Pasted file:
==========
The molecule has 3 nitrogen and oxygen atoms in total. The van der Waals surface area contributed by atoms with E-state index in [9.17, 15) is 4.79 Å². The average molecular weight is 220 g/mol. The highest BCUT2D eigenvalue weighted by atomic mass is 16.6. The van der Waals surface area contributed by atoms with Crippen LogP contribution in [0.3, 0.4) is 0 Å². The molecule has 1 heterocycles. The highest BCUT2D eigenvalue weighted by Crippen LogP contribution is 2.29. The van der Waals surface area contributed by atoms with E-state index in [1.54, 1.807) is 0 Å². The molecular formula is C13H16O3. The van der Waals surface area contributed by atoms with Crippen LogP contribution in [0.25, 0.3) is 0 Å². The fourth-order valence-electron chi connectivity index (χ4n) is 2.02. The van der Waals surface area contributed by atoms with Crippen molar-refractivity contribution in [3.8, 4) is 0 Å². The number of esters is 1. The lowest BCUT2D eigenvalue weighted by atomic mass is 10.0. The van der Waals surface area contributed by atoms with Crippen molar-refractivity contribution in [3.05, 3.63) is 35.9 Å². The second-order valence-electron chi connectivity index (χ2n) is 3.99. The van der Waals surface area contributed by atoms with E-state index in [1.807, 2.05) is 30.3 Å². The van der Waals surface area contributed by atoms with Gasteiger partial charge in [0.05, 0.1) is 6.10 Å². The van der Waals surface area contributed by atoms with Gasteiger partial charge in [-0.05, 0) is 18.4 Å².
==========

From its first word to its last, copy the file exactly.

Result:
The molecule has 3 nitrogen and oxygen atoms in total. The van der Waals surface area contributed by atoms with E-state index in [9.17, 15) is 4.79 Å². The average molecular weight is 220 g/mol. The highest BCUT2D eigenvalue weighted by atomic mass is 16.6. The van der Waals surface area contributed by atoms with Crippen LogP contribution in [0.3, 0.4) is 0 Å². The molecule has 1 heterocycles. The highest BCUT2D eigenvalue weighted by Crippen LogP contribution is 2.29. The van der Waals surface area contributed by atoms with E-state index in [1.54, 1.807) is 0 Å². The molecular formula is C13H16O3. The van der Waals surface area contributed by atoms with Crippen LogP contribution in [0.25, 0.3) is 0 Å². The fourth-order valence-electron chi connectivity index (χ4n) is 2.02. The van der Waals surface area contributed by atoms with Crippen molar-refractivity contribution in [3.8, 4) is 0 Å². The number of esters is 1. The lowest BCUT2D eigenvalue weighted by atomic mass is 10.0. The van der Waals surface area contributed by atoms with Crippen molar-refractivity contribution in [3.05, 3.63) is 35.9 Å². The second-order valence-electron chi connectivity index (χ2n) is 3.99. The van der Waals surface area contributed by atoms with E-state index in [1.807, 2.05) is 30.3 Å². The van der Waals surface area contributed by atoms with Gasteiger partial charge in [0.05, 0.1) is 6.10 Å². The van der Waals surface area contributed by atoms with Gasteiger partial charge in [-0.05, 0) is 18.4 Å².